Harris' response isn't surprising considering Peters' antics during Harris' Zoom call with reporters after the Steelers drafted him with the 24th-overall pick.

Harris, who was at a draft party in his native Oakland, Calif., was videobombed by Peters, who's also an Oakland native and was a guest at the party. Peters kept reminding Harris that they'd be playing against each other twice a year.

Peters was sidelined the entire season, so that has yet to happen.

Harris ran for 1,200 yards and scored 10 total touchdowns this season. In two games against the Ravens, he was held to 99 yards on 32 carries (3.1 average) and no touchdowns.

Ray Lewis, Former Ravens Defensive Coordinator Dean Pees Discuss Super Bowl Anxiety

ESPN interviewed 16 players and coaches about the anxiety of being in the Super Bowl, including Hall of Famer Ray Lewis and former Ravens Defensive Coordinator Dean Pees.

Lewis, who helped the Ravens win two Super Bowls and was the MVP of Super Bowl XXXV, said: "I always had a confident, nervous energy. It was never like the game was too big or anxiety kicked in. It was never that for me, it was always in the moment, I was so in the moment.

"Rod Woodson used to tell me all the time, 'You got to calm down, sugar, you got to calm down.' Because I was just always ready for the moment. ... Let's get through all of these flags and fly cross and let's get the ball snapped. In all of my career, I would tell you this, I was always prepared to lead."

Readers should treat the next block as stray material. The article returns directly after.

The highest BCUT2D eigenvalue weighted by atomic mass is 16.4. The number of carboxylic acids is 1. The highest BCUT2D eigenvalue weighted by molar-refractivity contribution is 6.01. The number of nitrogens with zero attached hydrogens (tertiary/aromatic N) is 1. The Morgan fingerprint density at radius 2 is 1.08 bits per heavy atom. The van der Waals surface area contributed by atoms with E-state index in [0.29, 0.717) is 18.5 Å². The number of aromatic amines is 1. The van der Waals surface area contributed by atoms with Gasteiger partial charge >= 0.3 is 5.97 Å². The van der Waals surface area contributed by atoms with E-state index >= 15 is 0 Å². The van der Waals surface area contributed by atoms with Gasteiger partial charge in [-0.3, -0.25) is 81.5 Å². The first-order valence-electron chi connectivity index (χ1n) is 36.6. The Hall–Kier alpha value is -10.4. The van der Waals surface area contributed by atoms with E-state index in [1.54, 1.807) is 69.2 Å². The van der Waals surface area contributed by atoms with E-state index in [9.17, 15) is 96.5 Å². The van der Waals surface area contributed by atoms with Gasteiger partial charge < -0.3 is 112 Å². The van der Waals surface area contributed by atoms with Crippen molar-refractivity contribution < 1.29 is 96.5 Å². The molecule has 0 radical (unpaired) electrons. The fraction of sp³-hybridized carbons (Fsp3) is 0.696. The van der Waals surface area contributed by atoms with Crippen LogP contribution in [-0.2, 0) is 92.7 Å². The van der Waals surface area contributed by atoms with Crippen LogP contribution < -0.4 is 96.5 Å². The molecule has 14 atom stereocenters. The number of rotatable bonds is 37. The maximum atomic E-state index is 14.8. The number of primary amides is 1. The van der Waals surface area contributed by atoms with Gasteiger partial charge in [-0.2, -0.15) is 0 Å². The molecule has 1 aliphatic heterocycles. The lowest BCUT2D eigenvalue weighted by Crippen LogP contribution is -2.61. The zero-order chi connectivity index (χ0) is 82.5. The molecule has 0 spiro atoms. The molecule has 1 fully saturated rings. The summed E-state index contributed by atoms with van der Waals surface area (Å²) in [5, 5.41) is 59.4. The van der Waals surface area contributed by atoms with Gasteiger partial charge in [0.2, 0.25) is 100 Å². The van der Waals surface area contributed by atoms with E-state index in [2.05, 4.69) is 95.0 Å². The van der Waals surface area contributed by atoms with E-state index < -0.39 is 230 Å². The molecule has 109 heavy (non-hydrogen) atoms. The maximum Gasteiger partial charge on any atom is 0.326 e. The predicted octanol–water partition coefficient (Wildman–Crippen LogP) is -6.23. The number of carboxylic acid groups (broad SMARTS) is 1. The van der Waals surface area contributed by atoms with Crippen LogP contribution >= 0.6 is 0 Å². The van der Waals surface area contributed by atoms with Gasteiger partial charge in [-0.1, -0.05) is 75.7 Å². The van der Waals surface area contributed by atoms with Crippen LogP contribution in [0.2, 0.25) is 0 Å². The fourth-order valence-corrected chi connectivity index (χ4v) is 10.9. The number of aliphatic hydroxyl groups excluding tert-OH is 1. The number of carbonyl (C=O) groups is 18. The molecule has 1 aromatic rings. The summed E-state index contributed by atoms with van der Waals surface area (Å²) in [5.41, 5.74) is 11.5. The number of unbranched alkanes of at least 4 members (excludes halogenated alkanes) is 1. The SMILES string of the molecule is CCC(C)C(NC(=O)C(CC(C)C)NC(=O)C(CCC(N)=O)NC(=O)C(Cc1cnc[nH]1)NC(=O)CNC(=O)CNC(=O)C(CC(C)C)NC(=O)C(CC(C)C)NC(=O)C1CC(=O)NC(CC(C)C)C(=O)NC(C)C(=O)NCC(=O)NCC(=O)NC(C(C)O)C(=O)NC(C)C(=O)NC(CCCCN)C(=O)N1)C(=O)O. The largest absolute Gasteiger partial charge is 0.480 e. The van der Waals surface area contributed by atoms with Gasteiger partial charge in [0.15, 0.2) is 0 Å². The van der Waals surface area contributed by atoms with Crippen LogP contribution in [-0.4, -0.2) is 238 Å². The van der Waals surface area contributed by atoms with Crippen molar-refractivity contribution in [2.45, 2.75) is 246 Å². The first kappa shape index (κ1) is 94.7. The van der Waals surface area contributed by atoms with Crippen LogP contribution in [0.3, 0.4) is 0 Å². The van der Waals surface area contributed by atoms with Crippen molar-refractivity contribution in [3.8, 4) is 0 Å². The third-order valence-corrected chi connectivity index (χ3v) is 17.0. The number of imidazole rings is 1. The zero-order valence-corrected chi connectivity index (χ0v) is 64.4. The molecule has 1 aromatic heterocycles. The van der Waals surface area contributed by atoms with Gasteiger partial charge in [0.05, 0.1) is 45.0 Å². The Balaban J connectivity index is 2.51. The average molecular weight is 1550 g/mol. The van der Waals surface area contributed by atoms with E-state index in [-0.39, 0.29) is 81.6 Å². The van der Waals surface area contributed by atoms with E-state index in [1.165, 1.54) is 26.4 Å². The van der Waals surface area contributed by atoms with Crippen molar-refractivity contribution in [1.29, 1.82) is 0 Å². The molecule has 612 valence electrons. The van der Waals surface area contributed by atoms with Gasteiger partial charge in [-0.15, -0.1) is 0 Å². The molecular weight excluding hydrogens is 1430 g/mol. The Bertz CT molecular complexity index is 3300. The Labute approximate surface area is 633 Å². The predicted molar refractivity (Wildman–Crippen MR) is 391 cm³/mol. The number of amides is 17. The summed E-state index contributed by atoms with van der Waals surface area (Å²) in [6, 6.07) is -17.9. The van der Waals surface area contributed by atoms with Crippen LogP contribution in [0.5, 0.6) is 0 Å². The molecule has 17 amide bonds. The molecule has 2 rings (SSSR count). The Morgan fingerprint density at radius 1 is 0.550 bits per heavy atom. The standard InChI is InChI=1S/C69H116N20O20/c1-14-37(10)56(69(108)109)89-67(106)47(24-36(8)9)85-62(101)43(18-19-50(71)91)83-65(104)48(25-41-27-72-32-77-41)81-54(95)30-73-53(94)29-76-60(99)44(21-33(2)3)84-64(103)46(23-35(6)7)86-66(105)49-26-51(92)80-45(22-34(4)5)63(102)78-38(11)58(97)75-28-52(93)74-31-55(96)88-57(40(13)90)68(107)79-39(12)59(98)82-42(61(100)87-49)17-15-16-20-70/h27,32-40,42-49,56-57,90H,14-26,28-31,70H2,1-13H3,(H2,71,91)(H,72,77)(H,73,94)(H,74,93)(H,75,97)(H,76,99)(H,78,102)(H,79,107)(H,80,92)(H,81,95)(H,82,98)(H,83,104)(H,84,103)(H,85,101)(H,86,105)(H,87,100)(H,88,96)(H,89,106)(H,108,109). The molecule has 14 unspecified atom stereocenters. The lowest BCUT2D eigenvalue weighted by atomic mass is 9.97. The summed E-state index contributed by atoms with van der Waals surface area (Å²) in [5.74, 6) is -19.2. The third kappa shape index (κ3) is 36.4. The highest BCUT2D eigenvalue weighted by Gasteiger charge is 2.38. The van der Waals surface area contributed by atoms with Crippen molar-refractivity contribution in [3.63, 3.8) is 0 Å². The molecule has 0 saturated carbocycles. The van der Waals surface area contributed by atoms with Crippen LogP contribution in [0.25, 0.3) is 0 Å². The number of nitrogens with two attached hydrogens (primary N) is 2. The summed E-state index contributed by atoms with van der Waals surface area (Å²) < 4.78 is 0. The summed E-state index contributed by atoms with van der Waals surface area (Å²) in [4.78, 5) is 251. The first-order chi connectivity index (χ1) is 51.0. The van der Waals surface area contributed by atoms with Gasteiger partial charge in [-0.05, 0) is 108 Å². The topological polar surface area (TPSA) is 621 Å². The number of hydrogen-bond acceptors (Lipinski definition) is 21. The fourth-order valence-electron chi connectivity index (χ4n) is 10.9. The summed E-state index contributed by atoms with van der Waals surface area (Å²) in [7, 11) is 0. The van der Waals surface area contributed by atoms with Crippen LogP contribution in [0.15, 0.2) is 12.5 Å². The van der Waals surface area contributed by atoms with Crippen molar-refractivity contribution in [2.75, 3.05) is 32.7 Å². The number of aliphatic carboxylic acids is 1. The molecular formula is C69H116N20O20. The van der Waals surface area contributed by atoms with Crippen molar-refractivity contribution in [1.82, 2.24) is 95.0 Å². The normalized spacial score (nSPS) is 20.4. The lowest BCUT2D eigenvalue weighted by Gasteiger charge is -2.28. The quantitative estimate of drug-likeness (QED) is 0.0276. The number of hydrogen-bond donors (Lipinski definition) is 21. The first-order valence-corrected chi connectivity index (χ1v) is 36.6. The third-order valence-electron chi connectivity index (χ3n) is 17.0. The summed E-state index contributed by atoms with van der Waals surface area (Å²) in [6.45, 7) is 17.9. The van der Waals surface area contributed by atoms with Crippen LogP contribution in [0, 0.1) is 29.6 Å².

Pees was the Ravens Defensive Coordinator for Super Bowl XLVII and went to three Super Bowls as a coach with the New England Patriots. He said the key is "do your normal routine."

"The very first Super Bowl I went to, with New England, Bill Belichick did an incredible job of talking to the players — because they had already been to one the year before and two years prior to that — of telling the guys in the pregame, don't go out and get all hyped up and spend all your energy in the pregame because it's the Super Bowl. Guys are going out there, they're all amped up and all this stuff and all excited and going 110 miles an hour in pregame," Pees said.